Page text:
2. Revealing Identity through Trends

Ethics are a critical part in any blog (or in life for that matter). In a study researching what bloggers categorize as essentials in a blog ethics four key points were presented: “truth telling, accountability, minimizing harm and attribution” (Cenite, Detenber, et. al., 579). Katie deploys each of these values in her own blog, therefore making her blog easier to for readers to follow and lessening the chance that something she says will offend her readers. She avoids topics such as religion or politics so that she doesn’t harm her audience. She always cites her sources, often providing hyperlinks to pages, products, or blog posts she talks about. She strives to provide an honest and truthful portrayal of her marriage. Even if there is a fight or disagreement in their marriage she turns to the cyber world as a counselor or perhaps as a friend. She is accountable to her readers, who “feel a tremendous closeness and loyalty to the blog’s author, as if they are reading the words of a close friend instead of stranger” (Lopez, 734). Quite often she refers to her readers as her “imaginary friends”. In this way her identity is revealed through the connections she makes with people outside of her close sphere. She acknowledges that her readers are often more knowledgeable about marital concerns and will ask them for help on problems she presents on her blog. These communications shape her individual identity because she adapts and changes through the advice that is given her.

Another influence of Katie’s identity can be seen through specific trends found on her blog. When performing a search for “Bean” (or any variations on the nickname) through the posts written in a six-week period (October 11-Nov 23 2010) it was found that she used it 249 times. The word “son” was used 84 times. The words “mother”, “mom”, “mommy”, etc. were used 64 times. Chris was used 157 times. This is just in about 50 posts. That means on average Katie and Chris reference their son approximately 6.6 times per post while they only mention each other 4.4 times per post (K. Brown, Confessions). According to Google Reader Marriage Confessions is updated nearly every day. This means that every day there are over ten direct references to family on this blog. Is it any wonder what the blog is about? This blog is not just about the events and people in the Brown family’s life. It is about their relationships with other members of the family.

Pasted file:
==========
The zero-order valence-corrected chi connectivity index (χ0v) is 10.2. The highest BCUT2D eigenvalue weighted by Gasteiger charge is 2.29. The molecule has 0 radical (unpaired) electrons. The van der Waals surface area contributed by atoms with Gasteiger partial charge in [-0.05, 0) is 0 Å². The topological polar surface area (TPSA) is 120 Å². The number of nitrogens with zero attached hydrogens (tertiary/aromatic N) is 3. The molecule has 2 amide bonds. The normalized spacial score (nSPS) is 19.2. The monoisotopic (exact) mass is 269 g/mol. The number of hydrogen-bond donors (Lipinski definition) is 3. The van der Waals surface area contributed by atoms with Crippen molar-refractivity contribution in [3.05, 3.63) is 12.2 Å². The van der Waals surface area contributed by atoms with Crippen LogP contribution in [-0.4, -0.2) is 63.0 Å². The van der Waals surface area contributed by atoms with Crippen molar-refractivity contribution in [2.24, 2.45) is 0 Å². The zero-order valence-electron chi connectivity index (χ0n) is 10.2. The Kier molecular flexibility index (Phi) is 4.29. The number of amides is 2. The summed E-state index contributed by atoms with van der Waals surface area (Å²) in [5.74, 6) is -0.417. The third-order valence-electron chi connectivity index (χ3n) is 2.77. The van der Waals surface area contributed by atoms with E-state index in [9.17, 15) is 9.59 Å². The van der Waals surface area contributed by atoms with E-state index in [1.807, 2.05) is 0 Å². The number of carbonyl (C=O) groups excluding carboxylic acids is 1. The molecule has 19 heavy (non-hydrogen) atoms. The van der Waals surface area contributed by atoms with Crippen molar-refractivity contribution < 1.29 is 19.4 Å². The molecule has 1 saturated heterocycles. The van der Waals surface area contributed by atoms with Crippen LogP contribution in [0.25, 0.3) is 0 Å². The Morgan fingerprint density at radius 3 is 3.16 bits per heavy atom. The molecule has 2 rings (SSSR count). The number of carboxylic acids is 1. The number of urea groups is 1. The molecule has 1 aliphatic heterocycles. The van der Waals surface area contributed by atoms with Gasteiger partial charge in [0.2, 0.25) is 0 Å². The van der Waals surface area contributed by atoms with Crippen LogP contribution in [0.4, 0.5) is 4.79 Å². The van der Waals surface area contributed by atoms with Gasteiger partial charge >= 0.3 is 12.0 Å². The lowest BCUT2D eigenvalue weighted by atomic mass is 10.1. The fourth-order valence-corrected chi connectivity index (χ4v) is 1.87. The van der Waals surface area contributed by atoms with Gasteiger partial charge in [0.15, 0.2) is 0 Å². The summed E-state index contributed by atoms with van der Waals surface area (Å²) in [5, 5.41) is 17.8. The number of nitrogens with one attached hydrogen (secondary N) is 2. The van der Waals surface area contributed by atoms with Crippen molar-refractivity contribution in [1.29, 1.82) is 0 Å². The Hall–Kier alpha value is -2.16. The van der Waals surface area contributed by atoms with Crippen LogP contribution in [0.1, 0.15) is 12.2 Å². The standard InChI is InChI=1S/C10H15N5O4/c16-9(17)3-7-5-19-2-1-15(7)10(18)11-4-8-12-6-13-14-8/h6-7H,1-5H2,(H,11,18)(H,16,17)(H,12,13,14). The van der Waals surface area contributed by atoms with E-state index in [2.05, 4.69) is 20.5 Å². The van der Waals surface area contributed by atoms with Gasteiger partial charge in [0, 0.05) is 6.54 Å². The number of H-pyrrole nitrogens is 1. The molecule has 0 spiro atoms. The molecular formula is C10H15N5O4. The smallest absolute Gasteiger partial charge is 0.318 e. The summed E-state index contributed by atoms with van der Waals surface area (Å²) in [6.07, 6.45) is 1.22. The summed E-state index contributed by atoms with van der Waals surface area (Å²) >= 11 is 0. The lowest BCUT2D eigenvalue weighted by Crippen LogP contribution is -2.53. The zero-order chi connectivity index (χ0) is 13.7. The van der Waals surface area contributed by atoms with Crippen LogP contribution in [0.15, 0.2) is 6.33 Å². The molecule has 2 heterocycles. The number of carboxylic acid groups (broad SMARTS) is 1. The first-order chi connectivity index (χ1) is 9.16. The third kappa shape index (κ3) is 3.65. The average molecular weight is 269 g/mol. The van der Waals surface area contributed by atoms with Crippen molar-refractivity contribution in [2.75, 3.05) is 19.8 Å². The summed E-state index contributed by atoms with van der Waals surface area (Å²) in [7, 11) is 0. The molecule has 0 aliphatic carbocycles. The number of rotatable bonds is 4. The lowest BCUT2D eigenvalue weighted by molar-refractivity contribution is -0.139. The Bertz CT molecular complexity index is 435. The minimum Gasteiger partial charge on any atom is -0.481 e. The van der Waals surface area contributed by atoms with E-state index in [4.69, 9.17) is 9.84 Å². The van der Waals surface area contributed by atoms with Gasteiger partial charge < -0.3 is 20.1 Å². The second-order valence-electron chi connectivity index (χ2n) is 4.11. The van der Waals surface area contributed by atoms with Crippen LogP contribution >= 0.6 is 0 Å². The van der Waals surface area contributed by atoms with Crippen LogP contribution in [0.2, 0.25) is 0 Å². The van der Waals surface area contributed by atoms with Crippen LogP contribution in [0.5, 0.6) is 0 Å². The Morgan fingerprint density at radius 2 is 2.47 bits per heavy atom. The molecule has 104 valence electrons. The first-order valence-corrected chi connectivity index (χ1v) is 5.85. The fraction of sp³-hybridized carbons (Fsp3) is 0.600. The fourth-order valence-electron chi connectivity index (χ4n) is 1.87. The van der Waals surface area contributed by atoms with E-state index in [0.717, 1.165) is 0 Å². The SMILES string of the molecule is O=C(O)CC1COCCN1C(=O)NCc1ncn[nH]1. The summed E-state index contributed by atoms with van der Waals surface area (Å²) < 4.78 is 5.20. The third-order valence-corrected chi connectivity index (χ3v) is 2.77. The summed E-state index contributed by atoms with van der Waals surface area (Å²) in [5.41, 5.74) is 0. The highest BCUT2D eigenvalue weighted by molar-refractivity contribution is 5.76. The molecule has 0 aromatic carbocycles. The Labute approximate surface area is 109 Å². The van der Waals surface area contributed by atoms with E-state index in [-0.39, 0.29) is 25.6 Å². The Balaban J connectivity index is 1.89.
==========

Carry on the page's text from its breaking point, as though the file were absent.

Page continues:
This framework shapes identity. It molds who Katie, Chris, and Bean are. Through this blog the Browns show that “the psychology of the Internet is very much a sense of the one and the many, the individual and the collective” (Gurak and Antonijevic, 61). Identities are formed through individual choices in a group dynamic. In Katie’s world her group dynamic is focused on family, especially her husband and son. Through her relationships she develops a greater sense of her identity.

3. Mediated Marital Relationships: Shaping The “Us” Identity

In Katie’s own words, Chris is “my main squeeze, my heartbeat, my best friend, my everything since I was fifteen years old... but [sometimes] he is the most annoying person I know” (K. Brown, Seriously). They “laugh”. They “fight”. Most of all, they “stay married”. There have been numerous stresses on their family relationship in the past six months. Their house was broken into and their property damaged and stolen. Katie was out of a job. They move. As soon as she gets hired on at a Middle School she discovers that she is pregnant with her second child. All of these stressors lead her into a bout of depression that left her unable to do even the fundamental tasks she used to performed before the stress began (K. Brown, Confessions). Chris, however, stood by her the whole time, picking up where she left off. These stressors help both Katie and her readers to discover aspects of both their individual identities and their shared identity.